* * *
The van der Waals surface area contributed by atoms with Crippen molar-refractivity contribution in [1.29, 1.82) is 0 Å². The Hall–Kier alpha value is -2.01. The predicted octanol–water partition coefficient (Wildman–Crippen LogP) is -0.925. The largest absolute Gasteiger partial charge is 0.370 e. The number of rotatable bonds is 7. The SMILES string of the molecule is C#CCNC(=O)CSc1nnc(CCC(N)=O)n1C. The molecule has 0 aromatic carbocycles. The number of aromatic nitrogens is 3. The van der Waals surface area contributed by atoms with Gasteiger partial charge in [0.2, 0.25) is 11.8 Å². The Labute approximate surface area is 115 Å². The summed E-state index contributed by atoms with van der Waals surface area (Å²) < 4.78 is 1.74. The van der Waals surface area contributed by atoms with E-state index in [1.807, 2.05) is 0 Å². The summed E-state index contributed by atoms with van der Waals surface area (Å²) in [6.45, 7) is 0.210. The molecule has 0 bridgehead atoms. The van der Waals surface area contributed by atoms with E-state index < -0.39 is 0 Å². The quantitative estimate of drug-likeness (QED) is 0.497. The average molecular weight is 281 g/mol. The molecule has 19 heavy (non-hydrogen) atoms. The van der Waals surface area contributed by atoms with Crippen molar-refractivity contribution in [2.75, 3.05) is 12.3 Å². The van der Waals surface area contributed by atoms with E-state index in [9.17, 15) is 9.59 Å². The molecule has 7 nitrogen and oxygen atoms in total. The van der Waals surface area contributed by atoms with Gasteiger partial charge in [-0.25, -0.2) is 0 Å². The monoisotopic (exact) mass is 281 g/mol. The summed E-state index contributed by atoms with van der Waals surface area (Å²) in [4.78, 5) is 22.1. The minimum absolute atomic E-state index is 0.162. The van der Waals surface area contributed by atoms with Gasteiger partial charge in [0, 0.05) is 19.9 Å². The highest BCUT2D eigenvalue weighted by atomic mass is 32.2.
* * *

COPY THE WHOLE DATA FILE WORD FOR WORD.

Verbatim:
The van der Waals surface area contributed by atoms with Crippen molar-refractivity contribution in [1.29, 1.82) is 0 Å². The Hall–Kier alpha value is -2.01. The predicted octanol–water partition coefficient (Wildman–Crippen LogP) is -0.925. The largest absolute Gasteiger partial charge is 0.370 e. The number of rotatable bonds is 7. The SMILES string of the molecule is C#CCNC(=O)CSc1nnc(CCC(N)=O)n1C. The molecule has 0 aromatic carbocycles. The number of aromatic nitrogens is 3. The van der Waals surface area contributed by atoms with Gasteiger partial charge in [0.2, 0.25) is 11.8 Å². The Labute approximate surface area is 115 Å². The summed E-state index contributed by atoms with van der Waals surface area (Å²) < 4.78 is 1.74. The van der Waals surface area contributed by atoms with E-state index in [1.807, 2.05) is 0 Å². The summed E-state index contributed by atoms with van der Waals surface area (Å²) in [6.45, 7) is 0.210. The molecule has 0 bridgehead atoms. The van der Waals surface area contributed by atoms with E-state index < -0.39 is 0 Å². The quantitative estimate of drug-likeness (QED) is 0.497. The average molecular weight is 281 g/mol. The molecule has 19 heavy (non-hydrogen) atoms. The van der Waals surface area contributed by atoms with Crippen molar-refractivity contribution in [2.75, 3.05) is 12.3 Å². The van der Waals surface area contributed by atoms with E-state index in [9.17, 15) is 9.59 Å². The molecule has 7 nitrogen and oxygen atoms in total. The van der Waals surface area contributed by atoms with Gasteiger partial charge in [-0.25, -0.2) is 0 Å². The monoisotopic (exact) mass is 281 g/mol. The summed E-state index contributed by atoms with van der Waals surface area (Å²) in [4.78, 5) is 22.1. The minimum absolute atomic E-state index is 0.162. The van der Waals surface area contributed by atoms with Gasteiger partial charge in [0, 0.05) is 19.9 Å². The highest BCUT2D eigenvalue weighted by atomic mass is 32.2.